If non-HDL cholesterol was viewed as a key predictor of cardiac disease risk (on par with apoB or LDL particle testing), why was it abandoned in the new November 2013 cholesterol guidelines?
This is something I’ve been thinking about for a while. Because for those with diabetes or high triglycerides, it was considered vital to know non-HDL cholesterol. (Do You Know Your Non-HDL Cholesterol? explains why, and how easy it is to calculate from just a standard cholesterol lipid blood test.)
Let me start with a brief, very non-technical definition (for more technical info click blog post link above).
A standard cholesterol lipid panel provides four measures: Total Cholesterol, LDL Cholesterol, HDL Cholesterol and Triglycerides. But did you know that there are two other blood tests — and one ratio that’s easy to calculate — that can better predict your risk of heart disease? Which means that even with high cholesterol, you might not need a statin medication if these tests show low cardiac disease risk.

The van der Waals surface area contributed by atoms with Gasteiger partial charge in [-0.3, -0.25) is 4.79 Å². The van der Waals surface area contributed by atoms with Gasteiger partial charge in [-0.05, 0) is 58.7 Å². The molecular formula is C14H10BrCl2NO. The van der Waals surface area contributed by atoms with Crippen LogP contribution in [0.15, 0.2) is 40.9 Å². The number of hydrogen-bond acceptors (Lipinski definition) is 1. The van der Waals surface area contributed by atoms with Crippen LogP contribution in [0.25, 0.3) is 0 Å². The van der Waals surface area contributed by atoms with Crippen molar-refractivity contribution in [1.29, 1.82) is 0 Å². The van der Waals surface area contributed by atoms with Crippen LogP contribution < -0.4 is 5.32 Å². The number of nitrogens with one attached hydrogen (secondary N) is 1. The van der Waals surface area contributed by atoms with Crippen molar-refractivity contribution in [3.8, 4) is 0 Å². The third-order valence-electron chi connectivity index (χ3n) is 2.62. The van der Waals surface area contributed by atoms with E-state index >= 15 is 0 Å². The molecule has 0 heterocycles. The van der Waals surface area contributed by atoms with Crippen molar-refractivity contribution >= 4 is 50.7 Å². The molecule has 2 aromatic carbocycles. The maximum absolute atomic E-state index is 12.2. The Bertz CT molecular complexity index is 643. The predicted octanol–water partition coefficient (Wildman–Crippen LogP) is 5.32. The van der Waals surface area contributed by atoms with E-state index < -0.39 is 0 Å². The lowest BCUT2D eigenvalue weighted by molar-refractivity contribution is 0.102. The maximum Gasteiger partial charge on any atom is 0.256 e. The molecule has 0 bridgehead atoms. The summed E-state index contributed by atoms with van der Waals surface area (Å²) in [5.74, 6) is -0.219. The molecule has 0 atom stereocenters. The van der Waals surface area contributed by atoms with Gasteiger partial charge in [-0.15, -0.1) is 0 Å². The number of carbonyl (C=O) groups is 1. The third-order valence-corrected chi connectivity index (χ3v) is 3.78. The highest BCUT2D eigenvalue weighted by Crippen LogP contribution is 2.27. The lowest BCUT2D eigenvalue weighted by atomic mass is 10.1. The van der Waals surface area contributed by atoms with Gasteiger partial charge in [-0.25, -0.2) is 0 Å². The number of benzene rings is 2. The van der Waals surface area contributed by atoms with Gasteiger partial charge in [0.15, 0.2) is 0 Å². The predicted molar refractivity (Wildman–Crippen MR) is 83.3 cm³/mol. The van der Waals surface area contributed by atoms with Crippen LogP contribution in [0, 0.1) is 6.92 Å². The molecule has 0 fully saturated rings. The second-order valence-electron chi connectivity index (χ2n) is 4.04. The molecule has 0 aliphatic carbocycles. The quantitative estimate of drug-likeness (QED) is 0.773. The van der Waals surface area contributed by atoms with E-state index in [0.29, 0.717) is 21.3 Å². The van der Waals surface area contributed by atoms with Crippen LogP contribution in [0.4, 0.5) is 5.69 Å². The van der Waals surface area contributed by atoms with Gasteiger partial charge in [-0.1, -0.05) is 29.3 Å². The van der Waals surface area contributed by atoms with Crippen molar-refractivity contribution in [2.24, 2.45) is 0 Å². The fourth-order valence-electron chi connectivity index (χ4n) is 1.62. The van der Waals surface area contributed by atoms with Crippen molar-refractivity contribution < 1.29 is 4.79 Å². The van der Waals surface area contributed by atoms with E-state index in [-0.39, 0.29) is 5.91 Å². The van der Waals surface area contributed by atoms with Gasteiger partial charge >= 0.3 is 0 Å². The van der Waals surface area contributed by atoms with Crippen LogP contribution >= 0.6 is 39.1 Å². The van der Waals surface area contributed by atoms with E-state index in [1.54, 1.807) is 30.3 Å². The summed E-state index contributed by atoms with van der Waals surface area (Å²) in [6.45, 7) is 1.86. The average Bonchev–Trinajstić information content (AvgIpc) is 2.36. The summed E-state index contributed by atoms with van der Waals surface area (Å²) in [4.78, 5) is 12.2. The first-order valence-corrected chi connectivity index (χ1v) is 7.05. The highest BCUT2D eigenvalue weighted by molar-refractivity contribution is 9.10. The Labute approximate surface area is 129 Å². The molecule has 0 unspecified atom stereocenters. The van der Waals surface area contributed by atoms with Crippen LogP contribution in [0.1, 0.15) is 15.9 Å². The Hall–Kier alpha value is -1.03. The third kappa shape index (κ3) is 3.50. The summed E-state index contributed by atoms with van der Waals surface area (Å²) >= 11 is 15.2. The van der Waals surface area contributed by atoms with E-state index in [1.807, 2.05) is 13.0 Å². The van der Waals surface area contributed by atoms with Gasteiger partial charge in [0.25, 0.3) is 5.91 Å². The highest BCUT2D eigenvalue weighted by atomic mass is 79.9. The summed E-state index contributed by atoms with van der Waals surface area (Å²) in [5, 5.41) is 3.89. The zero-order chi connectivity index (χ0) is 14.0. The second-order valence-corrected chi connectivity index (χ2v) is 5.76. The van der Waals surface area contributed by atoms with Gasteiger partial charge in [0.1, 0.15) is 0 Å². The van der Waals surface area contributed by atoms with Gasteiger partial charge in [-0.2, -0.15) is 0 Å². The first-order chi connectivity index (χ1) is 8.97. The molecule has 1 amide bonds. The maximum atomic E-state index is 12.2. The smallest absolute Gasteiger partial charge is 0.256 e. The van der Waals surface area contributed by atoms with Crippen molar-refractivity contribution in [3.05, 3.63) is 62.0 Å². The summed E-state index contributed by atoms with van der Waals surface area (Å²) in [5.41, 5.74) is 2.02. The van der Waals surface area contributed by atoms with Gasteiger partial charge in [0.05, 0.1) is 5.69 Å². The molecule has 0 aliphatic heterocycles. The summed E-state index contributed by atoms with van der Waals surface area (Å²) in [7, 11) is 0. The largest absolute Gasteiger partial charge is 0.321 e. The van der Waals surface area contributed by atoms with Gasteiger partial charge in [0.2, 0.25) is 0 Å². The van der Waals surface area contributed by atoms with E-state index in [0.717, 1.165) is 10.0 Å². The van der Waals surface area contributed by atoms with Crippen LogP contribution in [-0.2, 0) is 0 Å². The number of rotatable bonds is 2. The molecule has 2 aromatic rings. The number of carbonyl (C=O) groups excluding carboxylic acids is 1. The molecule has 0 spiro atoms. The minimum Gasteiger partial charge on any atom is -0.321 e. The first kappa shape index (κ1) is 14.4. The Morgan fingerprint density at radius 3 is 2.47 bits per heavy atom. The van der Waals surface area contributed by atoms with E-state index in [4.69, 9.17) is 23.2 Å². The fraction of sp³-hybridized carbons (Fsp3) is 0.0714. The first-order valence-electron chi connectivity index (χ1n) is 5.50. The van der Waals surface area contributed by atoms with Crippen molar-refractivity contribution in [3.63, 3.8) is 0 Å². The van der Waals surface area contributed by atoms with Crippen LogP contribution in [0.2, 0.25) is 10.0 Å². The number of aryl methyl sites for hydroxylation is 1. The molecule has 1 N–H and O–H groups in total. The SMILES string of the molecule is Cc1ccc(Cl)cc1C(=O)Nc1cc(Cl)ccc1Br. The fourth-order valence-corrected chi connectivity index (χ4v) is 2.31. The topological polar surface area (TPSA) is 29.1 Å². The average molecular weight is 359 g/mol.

Or you might think you don’t need a statin … and in fact do.
And yet, your doctor probably has not told you about these tests. So let me.
Reviewing my latest cholesterol test results with my doctor last week, she bandied about a term I’d never before heard: non-HDL cholesterol.
Here is how Discovery Fit & Health describes non-HDL cholesterol (which is VITAL to understand if you have diabetes or other cardiovascular disease risk factors). Unless you’re a doctor, don’t get too fussed about the jargon – I kept it here for those who like all the details. If that’s not you, just skim over the jargon and keep reading and it should all make sense:
“Non-HDL cholesterol is the total of VLDL and LDL cholesterol,